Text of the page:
Analysis Support for the Federal TRIO Programs

Helping disadvantaged students achieve their education goals

Client
U.S. Department of Education (ED)

Though high school graduation in the United States is on an upward trend—with more than 80 percent of students earning their diplomas on time—the rates for disadvantaged students lag behind the national average. Low-income students are about 8 percent less likely to graduate on time, and only half of students in foster care earn their diplomas by the age of 18.

The challenges continue as disadvantaged students complete high school and enroll in college. About a quarter of first-generation students—those whose parents do not have at least a bachelor’s degree—who come from middle-income or high-income families will earn a bachelor’s degree within six years of entering college. That’s about half the rate of students from similar economic backgrounds who have at least one parent who earned a degree. For first-generation students from low-income families, the graduation rate drops to about 1 in 10.

TRIO Programs Provide Education Opportunities for Disadvantaged Students

Since the 1960s, the U.S. Department of Education has developed and expanded the Federal TRIO Programs with the goal of improving secondary, postsecondary, and postbaccalaureate opportunities for disadvantaged students.

TRIO has grown from its three original programs—Upward Bound, Talent Search, and Student Support Services—to seven programs tailored to support students from low-income families, disconnected youth, first-generation college students, and adults, including veterans. These programs provide grants to institutions of higher education, public agencies such as state and local education departments, and other organizations that serve TRIO’s target populations.

Because TRIO directs federal funds to these grantees, its programs are subject to congressional review. Grantees must submit data to the U.S. Department of Education as part of their funding agreements.

Analyzing and Reporting on TRIO Program Impacts and Costs

RTI analyzes student-level and grantee-level data to determine the impact of TRIO’s programs and the cost of TRIO programs per successful participant. Our findings are reported to Congress each year to help inform funding decisions.

The true impact of these education programs is best measured by looking at student success over the long term. As grantees collect and report data each year, we merge those new data with data from previous years by matching student records to create a longitudinal data file. As a result, we are now able to look at 10 years of data for some of the first groups of participants studied, giving leaders, policymakers, and other stakeholders an in-depth picture of each program’s performance.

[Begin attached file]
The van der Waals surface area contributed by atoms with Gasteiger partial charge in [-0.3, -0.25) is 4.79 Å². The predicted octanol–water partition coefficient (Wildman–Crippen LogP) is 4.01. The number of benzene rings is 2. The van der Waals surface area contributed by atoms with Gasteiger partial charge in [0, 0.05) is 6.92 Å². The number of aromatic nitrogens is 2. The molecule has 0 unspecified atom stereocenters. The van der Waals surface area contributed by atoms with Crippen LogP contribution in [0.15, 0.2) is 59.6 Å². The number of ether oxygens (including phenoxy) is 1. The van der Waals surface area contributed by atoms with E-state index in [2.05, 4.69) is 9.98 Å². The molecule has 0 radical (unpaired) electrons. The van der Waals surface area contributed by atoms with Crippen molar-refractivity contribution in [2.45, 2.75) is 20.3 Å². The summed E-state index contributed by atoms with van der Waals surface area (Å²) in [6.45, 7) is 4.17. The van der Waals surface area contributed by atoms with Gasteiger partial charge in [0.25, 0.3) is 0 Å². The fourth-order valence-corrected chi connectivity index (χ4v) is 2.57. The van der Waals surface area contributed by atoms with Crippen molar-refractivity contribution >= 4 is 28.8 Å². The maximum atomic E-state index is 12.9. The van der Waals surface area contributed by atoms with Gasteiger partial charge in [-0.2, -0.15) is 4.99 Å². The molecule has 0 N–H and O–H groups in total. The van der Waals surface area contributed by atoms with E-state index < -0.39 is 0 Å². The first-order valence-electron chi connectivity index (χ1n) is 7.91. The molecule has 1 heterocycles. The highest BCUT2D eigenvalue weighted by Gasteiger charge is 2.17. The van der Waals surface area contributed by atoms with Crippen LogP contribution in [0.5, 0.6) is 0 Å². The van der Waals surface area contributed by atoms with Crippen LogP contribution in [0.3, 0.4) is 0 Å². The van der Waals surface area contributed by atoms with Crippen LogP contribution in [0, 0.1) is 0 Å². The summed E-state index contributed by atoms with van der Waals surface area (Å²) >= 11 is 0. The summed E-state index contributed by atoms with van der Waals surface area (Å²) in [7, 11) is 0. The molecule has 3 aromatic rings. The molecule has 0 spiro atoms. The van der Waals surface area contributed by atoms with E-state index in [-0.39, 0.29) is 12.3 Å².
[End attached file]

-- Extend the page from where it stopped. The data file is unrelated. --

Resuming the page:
TRIO’s Positive Results Benefit a Variety of Student Populations

Our analysis of the data have shown significant successes and benefits of the suite of TRIO programs. For example, 

  • Upward Bound and Upward Bound Math-Science work with secondary students from low-income families and from families in which neither parent holds a bachelor’s degree—regularly producing combined annual postsecondary enrollment rates between 83 and 86 percent.
  • Talent Search, which identifies secondary students from disadvantaged backgrounds who have potential to succeed in higher education, helped more than 79 percent of 2013–2014 college-ready participants enroll in postsecondary education.
  • Veterans Upward Bound helps thousands of veterans annually prepare for, enroll in, and succeed at postsecondary education.
  • During fiscal year 2013–2014, Educational Opportunity Centers grantees saw about 57 percent of their college-ready adult participants enroll in postsecondary education and provided services to improve the financial and economic literacy of participants.
  • Student Support Services, which works directly with institutions of higher education to assist current students with tutoring, course selection, and information on financial aid, regularly demonstrates completion rates above the national average for comparable students at two-year and four-year schools.
  • The Ronald E. McNair Postbaccalaureate Achievement program encourages students from disadvantaged backgrounds to attain Ph.D. degrees by offering research opportunities, internships, academic counseling, tutoring, and other postgraduate assistance. Of the McNair participants who earned bachelor’s degrees in 2010–2011, 71.8 percent enrolled in graduate school within three years.

Through these comprehensive program evaluations, we deliver actionable data to the Department of Education and the education policy community, supporting future decisions on these and other programs aimed at improving education outcomes for low-income students, first-generation college students, and individuals with disabilities.